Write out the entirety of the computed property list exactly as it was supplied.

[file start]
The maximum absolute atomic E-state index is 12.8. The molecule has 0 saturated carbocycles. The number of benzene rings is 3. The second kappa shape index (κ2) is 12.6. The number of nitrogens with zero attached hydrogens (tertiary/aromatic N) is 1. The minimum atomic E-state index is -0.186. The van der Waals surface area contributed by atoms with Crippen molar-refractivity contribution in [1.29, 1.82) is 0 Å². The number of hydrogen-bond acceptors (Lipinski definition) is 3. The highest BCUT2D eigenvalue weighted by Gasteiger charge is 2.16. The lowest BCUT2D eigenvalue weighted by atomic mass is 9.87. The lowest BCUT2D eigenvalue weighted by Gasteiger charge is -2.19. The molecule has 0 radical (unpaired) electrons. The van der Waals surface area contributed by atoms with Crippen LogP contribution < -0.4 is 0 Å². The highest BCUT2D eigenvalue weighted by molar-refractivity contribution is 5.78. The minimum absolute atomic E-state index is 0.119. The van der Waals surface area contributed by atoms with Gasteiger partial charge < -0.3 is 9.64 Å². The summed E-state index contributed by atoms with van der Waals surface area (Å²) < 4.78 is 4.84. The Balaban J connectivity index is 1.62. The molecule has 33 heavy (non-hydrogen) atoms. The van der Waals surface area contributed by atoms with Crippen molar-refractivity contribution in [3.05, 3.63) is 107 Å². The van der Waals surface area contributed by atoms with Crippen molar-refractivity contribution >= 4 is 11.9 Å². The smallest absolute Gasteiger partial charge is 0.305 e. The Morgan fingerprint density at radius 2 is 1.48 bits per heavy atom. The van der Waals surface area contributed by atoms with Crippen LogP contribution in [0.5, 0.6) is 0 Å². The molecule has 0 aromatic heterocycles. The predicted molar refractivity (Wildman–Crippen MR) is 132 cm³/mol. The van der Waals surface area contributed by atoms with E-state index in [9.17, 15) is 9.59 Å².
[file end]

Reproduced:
The maximum absolute atomic E-state index is 12.8. The molecule has 0 saturated carbocycles. The number of benzene rings is 3. The second kappa shape index (κ2) is 12.6. The number of nitrogens with zero attached hydrogens (tertiary/aromatic N) is 1. The minimum atomic E-state index is -0.186. The van der Waals surface area contributed by atoms with Crippen molar-refractivity contribution in [1.29, 1.82) is 0 Å². The number of hydrogen-bond acceptors (Lipinski definition) is 3. The highest BCUT2D eigenvalue weighted by Gasteiger charge is 2.16. The lowest BCUT2D eigenvalue weighted by atomic mass is 9.87. The lowest BCUT2D eigenvalue weighted by Gasteiger charge is -2.19. The molecule has 0 radical (unpaired) electrons. The van der Waals surface area contributed by atoms with Crippen LogP contribution < -0.4 is 0 Å². The highest BCUT2D eigenvalue weighted by molar-refractivity contribution is 5.78. The minimum absolute atomic E-state index is 0.119. The van der Waals surface area contributed by atoms with Gasteiger partial charge < -0.3 is 9.64 Å². The summed E-state index contributed by atoms with van der Waals surface area (Å²) < 4.78 is 4.84. The Balaban J connectivity index is 1.62. The molecule has 33 heavy (non-hydrogen) atoms. The van der Waals surface area contributed by atoms with Crippen molar-refractivity contribution in [3.05, 3.63) is 107 Å². The van der Waals surface area contributed by atoms with Crippen molar-refractivity contribution >= 4 is 11.9 Å². The smallest absolute Gasteiger partial charge is 0.305 e. The Morgan fingerprint density at radius 2 is 1.48 bits per heavy atom. The van der Waals surface area contributed by atoms with Crippen LogP contribution in [0.5, 0.6) is 0 Å². The molecule has 0 aromatic heterocycles. The predicted molar refractivity (Wildman–Crippen MR) is 132 cm³/mol. The van der Waals surface area contributed by atoms with E-state index in [9.17, 15) is 9.59 Å².